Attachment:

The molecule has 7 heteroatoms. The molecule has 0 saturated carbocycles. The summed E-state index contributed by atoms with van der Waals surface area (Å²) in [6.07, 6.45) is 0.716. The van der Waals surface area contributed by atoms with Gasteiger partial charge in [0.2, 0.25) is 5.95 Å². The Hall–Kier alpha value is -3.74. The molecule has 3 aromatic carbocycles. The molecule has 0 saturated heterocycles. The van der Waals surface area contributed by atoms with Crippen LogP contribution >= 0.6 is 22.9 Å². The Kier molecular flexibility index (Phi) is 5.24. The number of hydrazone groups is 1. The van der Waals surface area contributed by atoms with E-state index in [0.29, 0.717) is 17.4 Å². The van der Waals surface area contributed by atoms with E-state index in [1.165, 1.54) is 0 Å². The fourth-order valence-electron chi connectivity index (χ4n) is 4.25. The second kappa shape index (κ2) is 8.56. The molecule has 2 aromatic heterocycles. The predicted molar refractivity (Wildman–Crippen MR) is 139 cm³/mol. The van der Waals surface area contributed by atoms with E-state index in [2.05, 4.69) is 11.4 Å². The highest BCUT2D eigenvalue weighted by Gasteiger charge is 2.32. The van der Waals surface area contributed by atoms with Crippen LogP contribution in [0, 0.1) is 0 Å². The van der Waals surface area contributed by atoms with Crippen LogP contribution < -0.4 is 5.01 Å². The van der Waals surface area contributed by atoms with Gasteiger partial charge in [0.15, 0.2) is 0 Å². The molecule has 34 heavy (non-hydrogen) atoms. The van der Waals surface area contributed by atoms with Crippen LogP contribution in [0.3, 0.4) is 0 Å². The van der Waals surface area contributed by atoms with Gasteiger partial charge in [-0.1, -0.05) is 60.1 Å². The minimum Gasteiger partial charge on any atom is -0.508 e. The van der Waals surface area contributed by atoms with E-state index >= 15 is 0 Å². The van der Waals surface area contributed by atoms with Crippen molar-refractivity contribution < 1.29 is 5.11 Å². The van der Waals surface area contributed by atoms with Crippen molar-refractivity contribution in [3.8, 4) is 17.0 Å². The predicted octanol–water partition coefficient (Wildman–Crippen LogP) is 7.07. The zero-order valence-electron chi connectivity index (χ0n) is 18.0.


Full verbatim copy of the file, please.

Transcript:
The molecule has 7 heteroatoms. The molecule has 0 saturated carbocycles. The summed E-state index contributed by atoms with van der Waals surface area (Å²) in [6.07, 6.45) is 0.716. The van der Waals surface area contributed by atoms with Gasteiger partial charge in [0.2, 0.25) is 5.95 Å². The Hall–Kier alpha value is -3.74. The molecule has 3 aromatic carbocycles. The molecule has 0 saturated heterocycles. The van der Waals surface area contributed by atoms with Crippen LogP contribution >= 0.6 is 22.9 Å². The Kier molecular flexibility index (Phi) is 5.24. The number of hydrazone groups is 1. The van der Waals surface area contributed by atoms with E-state index in [0.29, 0.717) is 17.4 Å². The van der Waals surface area contributed by atoms with E-state index in [1.165, 1.54) is 0 Å². The fourth-order valence-electron chi connectivity index (χ4n) is 4.25. The second kappa shape index (κ2) is 8.56. The molecule has 2 aromatic heterocycles. The predicted molar refractivity (Wildman–Crippen MR) is 139 cm³/mol. The van der Waals surface area contributed by atoms with E-state index in [2.05, 4.69) is 11.4 Å². The highest BCUT2D eigenvalue weighted by Gasteiger charge is 2.32. The van der Waals surface area contributed by atoms with Crippen LogP contribution in [0, 0.1) is 0 Å². The van der Waals surface area contributed by atoms with Crippen LogP contribution < -0.4 is 5.01 Å². The van der Waals surface area contributed by atoms with Gasteiger partial charge in [0.15, 0.2) is 0 Å². The molecule has 34 heavy (non-hydrogen) atoms. The van der Waals surface area contributed by atoms with Crippen LogP contribution in [0.3, 0.4) is 0 Å². The van der Waals surface area contributed by atoms with Gasteiger partial charge in [-0.1, -0.05) is 60.1 Å². The minimum Gasteiger partial charge on any atom is -0.508 e. The van der Waals surface area contributed by atoms with E-state index >= 15 is 0 Å². The van der Waals surface area contributed by atoms with Crippen molar-refractivity contribution < 1.29 is 5.11 Å². The van der Waals surface area contributed by atoms with Crippen molar-refractivity contribution in [3.8, 4) is 17.0 Å². The predicted octanol–water partition coefficient (Wildman–Crippen LogP) is 7.07. The zero-order valence-electron chi connectivity index (χ0n) is 18.0.